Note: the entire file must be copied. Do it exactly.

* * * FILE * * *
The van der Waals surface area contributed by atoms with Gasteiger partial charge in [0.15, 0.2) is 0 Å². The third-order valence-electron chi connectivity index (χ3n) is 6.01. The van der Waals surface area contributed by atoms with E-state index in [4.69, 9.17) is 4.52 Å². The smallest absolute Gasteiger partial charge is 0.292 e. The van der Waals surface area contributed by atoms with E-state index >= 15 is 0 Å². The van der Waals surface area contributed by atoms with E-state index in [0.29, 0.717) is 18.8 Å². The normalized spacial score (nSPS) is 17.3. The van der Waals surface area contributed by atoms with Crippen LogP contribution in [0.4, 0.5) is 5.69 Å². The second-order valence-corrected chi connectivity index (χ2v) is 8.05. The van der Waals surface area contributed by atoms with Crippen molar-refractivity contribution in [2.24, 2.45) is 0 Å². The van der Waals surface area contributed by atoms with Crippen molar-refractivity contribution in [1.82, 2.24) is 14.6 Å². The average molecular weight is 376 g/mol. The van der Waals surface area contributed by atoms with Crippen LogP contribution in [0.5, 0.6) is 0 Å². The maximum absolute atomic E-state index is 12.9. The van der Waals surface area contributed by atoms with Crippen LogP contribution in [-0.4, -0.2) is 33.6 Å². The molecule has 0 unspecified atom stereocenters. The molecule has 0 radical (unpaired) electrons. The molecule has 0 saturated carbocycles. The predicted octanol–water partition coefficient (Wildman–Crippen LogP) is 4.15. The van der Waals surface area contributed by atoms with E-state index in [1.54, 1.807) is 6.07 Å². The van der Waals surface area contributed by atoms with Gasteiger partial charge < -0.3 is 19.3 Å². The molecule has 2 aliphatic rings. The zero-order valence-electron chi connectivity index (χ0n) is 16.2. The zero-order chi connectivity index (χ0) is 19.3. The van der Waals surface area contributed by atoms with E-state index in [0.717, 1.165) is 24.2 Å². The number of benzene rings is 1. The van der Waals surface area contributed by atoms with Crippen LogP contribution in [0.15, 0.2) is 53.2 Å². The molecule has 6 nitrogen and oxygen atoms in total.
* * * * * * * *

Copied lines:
The van der Waals surface area contributed by atoms with Gasteiger partial charge in [0.15, 0.2) is 0 Å². The third-order valence-electron chi connectivity index (χ3n) is 6.01. The van der Waals surface area contributed by atoms with E-state index in [4.69, 9.17) is 4.52 Å². The smallest absolute Gasteiger partial charge is 0.292 e. The van der Waals surface area contributed by atoms with E-state index >= 15 is 0 Å². The van der Waals surface area contributed by atoms with E-state index in [0.29, 0.717) is 18.8 Å². The normalized spacial score (nSPS) is 17.3. The van der Waals surface area contributed by atoms with Crippen LogP contribution in [0.4, 0.5) is 5.69 Å². The second-order valence-corrected chi connectivity index (χ2v) is 8.05. The van der Waals surface area contributed by atoms with Crippen molar-refractivity contribution in [2.24, 2.45) is 0 Å². The van der Waals surface area contributed by atoms with Crippen molar-refractivity contribution in [1.82, 2.24) is 14.6 Å². The average molecular weight is 376 g/mol. The van der Waals surface area contributed by atoms with Crippen LogP contribution in [0.5, 0.6) is 0 Å². The maximum absolute atomic E-state index is 12.9. The van der Waals surface area contributed by atoms with Crippen LogP contribution in [-0.4, -0.2) is 33.6 Å². The molecule has 0 unspecified atom stereocenters. The molecule has 0 radical (unpaired) electrons. The molecule has 0 saturated carbocycles. The predicted octanol–water partition coefficient (Wildman–Crippen LogP) is 4.15. The van der Waals surface area contributed by atoms with E-state index in [1.54, 1.807) is 6.07 Å². The van der Waals surface area contributed by atoms with Gasteiger partial charge < -0.3 is 19.3 Å². The molecule has 2 aliphatic rings. The zero-order valence-electron chi connectivity index (χ0n) is 16.2. The zero-order chi connectivity index (χ0) is 19.3. The van der Waals surface area contributed by atoms with E-state index in [0.717, 1.165) is 24.2 Å². The number of benzene rings is 1. The van der Waals surface area contributed by atoms with Crippen LogP contribution in [0.15, 0.2) is 53.2 Å². The molecule has 6 nitrogen and oxygen atoms in total.